Controversy endures over interpretation of the Quran from a gender perspective

In Arab countries, women scholars are less popular due to the historical prevalence of men as religious authorities.
Sunday 11/02/2018
Maria Dakake, associate professor of religious studies at George Mason University in Virginia, speaks at  the conference on “Gender in the Quran” at the Lebanese American University in Beirut.  (LAU)
Different perspective. Maria Dakake, associate professor of religious studies at George Mason University in Virginia, speaks at the conference on “Gender in the Quran” at the Lebanese American University in Beirut. (LAU)

BEIRUT - The status of women in the Quran has always been controversial. Many scholars considered that the Quran clearly stated that men and women were not equal but others have tried to progressively interpret Quranic verses to refute that theory.

Maria Dakake, an associate professor of religious studies at George Mason University in Virginia, has researched Islamic intellectual history, with a particular interest in the development of the interpretation of women-related Quranic verses, especially among female scholars in the West.

In the 1990s, she said, there was an increase in the number of female scholars in Muslim communities who tried to reshape the understanding of gender in Islam. These included Pakistani-American theologian Riffat Hassan, African-American Amina Wadud and Lebanese-American philosopher Azizah al-Hibri.

“The approach they took was to go back to the Quran itself and use it as a main source to find true messages of gender equality,” said Dakake at a conference on “Gender in the Quran.” It was organised by the Institute for Women’s Studies in the Arab World at the Lebanese American University in Beirut (LAU).

“They published interesting interpretations [that confirm gender equality in the Quran] such as general widespread concern for issues of justice, fairness and kindness, in addition to statements of gender equality from a spiritual and moral point of view that highlight the quality of men and women respectively.”

Women scholars, such as Hassan and Wadud, based their interpretations of Quranic verses on the idea of justice to invoke the bigger principles, taking into consideration that Quranic verses are ambiguous, controversial and mainly open-ended.

To refute the theory that the Quran explicitly states that women are to be on a subordinate level, Dakake cited Hibri’s interpretation of the most controversial verses.

“Hibri confirms that, from a bigger logical context, these verses especially the verse stating that ‘men are the upholders and maintainers of women’ come from a financial perspective, following the section that regulates the division of inheritance. In her opinion, the Quran allows men to inherit more than women on condition that they spend on their women. If they don’t, all their privileges fall,” Dakake said.

Muslim cleric Sheikh Mohamad Kojok, a researcher in education, anthropology and religious studies at the Lebanese University and doctoral student in jurisprudence and fundamentals at Qom Hawza in Iran, contends that controversial verses in the Quran can’t be understood if read in a superficial way.

“[Controversial verses] are linked to many others that explicitly confirm equality between men and women in their existential identity and public responsibilities; however the Quran differentiates between men and women taking into consideration their natural characteristics,” Kojok said.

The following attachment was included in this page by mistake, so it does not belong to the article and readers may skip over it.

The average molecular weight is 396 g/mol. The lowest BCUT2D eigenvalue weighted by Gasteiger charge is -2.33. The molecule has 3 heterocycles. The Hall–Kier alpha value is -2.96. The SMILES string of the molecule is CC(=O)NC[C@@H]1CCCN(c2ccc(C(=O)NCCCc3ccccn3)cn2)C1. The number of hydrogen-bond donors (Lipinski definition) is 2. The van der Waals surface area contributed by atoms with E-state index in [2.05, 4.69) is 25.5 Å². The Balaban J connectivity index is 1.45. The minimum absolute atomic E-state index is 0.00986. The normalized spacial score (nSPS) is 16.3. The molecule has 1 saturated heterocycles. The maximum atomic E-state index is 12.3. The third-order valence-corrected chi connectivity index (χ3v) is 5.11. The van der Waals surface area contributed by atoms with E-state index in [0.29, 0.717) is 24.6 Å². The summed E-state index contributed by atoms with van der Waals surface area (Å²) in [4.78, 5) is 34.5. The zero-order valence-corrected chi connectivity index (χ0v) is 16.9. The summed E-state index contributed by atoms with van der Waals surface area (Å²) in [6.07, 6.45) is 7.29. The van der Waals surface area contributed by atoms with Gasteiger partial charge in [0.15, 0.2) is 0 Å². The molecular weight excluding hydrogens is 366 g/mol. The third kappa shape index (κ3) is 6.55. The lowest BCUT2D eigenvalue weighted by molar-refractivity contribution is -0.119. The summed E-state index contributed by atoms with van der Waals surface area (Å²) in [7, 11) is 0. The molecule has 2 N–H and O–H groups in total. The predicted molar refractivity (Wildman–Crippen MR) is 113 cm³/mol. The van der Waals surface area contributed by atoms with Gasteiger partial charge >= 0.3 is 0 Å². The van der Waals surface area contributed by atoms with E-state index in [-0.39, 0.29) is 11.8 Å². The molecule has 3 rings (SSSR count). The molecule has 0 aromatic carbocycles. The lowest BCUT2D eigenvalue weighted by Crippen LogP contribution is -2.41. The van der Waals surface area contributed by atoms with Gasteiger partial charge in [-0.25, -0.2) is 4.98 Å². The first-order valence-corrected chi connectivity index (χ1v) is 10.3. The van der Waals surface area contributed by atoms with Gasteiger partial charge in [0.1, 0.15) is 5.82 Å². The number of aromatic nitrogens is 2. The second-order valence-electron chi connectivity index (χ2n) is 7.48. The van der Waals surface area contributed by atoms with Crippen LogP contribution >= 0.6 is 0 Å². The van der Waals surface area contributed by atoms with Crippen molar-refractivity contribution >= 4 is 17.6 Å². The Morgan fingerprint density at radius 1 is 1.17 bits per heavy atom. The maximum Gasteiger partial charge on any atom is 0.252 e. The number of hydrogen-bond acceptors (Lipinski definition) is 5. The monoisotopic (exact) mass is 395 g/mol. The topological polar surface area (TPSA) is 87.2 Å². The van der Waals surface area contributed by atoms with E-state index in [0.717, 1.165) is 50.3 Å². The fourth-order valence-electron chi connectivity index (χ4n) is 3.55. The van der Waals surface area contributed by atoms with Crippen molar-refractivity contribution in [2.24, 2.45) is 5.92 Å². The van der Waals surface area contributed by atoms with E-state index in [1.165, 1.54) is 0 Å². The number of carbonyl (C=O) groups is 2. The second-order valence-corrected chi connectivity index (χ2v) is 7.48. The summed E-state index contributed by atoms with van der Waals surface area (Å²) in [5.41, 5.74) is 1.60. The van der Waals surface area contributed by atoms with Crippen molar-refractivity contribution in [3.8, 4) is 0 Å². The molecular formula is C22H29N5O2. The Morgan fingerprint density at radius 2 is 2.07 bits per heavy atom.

“The equality [in the Quran] resides in the fact that women should obtain their full rights to reach God and serve God’s creation and the fact that men should obtain their full rights for the same reasons,” he said.

Interpreting the Quran from a gender perspective in Western countries has been mainly initiated by Muslim women who wanted to question traditional interpretations to confirm that equality is preserved by the Quran without abandoning their faith and religious traditions.

“Women scholars argue that the Quran does not necessarily support patriarchy, it only reflects the society at the times when it was written. For example, the Quran gives many reasons to abolish slavery. Why don’t we think of patriarchy the same way?” said Dakake.

In Arab countries, due to the strong patriarchal system still in place, women scholars have less influence and are less popular due to the historic prevalence of men as religious authorities and references.

“Interpreting the Quran is available to men and women equally,” said Kojok. “Since the ’90s [in the Arab World], a new group of interpreters from both genders has been trying to establish a modern interpretation of Quran verses. However, this group based their interpretation on humane experience instead of divine revelation, and this had practical results that introduced principles that are uncommon to Muslim audience.”

In recent years, Muslim extremist groups misused the Quran to justify violence, especially against women, despite the opposition of most Muslim scholars, who promote Islam as a religion of peace.

“The use of religious texts to suppress women and insult them is against the sharia itself,” Kojok said. “This has been incited by the political reintroduction of the takfiri fanaticism to Islam. To counter these practices, we should work to limit the influence of these groups and raise awareness in Muslim communities about the important role of women in the society.”